Tony Sparano admits he can do better job of using Tim Tebow

Tony Sparano and Tim Tebow take in the Tony Sparano and Tim Tebow take in the action from the Jets bench during a game against the Buffalo Bills at MetLife Stadium. (Sept. 9, 2012) Photo Credit: David Pokress

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FLORHAM PARK, N.J. -- The question of how to use Tim Tebow already has been answered, Tony Sparano said.

Nevertheless, the Jets' offensive coordinator admitted Thursday that he "can do a better job" of using his backup quarterback. And that means exploring more passing situations for Tebow.

Amid criticism of his play-calling and his under-utilization of the highly touted offseason acquisition, Sparano said he has "a pretty good feel" for how to use Tebow best.

"I don't think I'm still trying to figure that out," Sparano said. "I mean, I was born on a day, but not yesterday. I feel like I have a good answer on how to use him best. Can I put him in more in some of those different situations? Sure. I'm not going to sit here and tell you that I can't do that."

But sometimes the flow of the game dictates that Tebow be relegated to the sideline, he said. Especially when starter Mark Sanchez is in a groove.

"It's just a feeling that you have through the course of a game," Sparano said. "When you're rolling and you feel that Mark is hot, you ride the hot hand at that point."

Sparano cited last week's game as proof: Sanchez was in a "really good rhythm'' -- passing for a season-high 328 yards in the overtime loss to the Patriots -- with a "small injection of Tim throughout that game."

Although Sparano insists he has a plan for Tebow, fans and media don't appear to be convinced. Even though Sanchez clearly had the "hot hand," with 2:01 left in regulation, Sparano moved him to wide receiver in the shotgun after the Jets recovered a fumble on a kickoff return. The result: a 2-yard run by Tebow.

Tebow finished with four rushes for 12 yards (the longest gain was 4) to bring his season total to 76 yards on 22 carries. He's thrown only three passes, completing two, for 32 yards, with 23 coming on a fake punt.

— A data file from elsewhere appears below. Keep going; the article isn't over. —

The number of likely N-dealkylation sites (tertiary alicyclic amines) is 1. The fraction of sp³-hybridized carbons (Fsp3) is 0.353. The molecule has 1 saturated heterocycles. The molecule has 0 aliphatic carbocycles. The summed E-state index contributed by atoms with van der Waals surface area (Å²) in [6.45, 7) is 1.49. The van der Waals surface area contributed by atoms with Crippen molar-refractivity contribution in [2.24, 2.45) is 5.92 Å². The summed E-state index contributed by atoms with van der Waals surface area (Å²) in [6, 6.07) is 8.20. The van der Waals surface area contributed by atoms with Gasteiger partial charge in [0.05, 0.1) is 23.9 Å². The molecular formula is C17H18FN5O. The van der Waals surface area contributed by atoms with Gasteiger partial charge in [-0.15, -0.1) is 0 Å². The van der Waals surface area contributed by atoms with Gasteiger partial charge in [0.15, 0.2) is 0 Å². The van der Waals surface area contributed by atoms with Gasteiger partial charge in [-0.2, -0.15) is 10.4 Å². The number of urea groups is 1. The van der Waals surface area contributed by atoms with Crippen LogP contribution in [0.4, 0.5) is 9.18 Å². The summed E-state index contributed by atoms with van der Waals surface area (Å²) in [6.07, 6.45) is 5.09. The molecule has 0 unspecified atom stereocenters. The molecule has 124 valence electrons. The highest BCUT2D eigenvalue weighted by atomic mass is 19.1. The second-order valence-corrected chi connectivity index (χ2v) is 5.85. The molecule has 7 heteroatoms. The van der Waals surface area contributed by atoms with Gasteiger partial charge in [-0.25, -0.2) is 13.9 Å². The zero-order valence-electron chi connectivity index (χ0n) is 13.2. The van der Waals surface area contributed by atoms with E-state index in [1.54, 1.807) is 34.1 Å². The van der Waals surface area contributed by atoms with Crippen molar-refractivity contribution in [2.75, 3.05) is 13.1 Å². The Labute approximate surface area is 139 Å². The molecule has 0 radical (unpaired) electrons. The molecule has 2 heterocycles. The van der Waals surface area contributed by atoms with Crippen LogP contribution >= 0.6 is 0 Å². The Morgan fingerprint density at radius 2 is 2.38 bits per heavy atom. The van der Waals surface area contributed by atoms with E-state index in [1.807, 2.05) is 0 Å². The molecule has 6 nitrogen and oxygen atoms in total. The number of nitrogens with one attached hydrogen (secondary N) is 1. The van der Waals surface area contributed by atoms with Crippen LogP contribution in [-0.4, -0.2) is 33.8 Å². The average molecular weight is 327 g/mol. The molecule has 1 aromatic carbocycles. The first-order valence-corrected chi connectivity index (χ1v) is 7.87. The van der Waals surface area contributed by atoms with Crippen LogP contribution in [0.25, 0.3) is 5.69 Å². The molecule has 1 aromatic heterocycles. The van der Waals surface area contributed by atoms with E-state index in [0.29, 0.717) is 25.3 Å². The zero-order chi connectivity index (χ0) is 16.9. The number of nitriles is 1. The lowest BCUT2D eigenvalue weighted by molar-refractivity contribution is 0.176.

Asked why he hasn't let the backup air it out more, Sparano said it's been difficult to do so based on the varied looks defenses have given Tebow.

"You can't just dial these things up and think every play will be a successful play because it's Tim,'' Sparano said. "You have to give credit on the other side, too. That being said, throwing the football out of that is definitely something we have to consider doing more of, no question about it, because Tim can throw the ball.''

But while the Jets say (at least publicly) that Tebow is a major asset, his peers apparently do not agree. A Sports Illustrated poll of 180 NFL players named Tebow the most overrated player in the league with 34 percent of the votes. Sanchez was tied for second with Cowboys quarterback Tony Romo (8 percent), followed by Eagles quarterback Michael Vick and injured Ravens linebacker Ray Lewis.

"Wow," Rex Ryan said with a laugh when told his quarterbacks finished 1-2. "What are you going to say? I don't even know how to comment on that. I just know that I'm happy they're on my football team. It seems like the Jets always get something."

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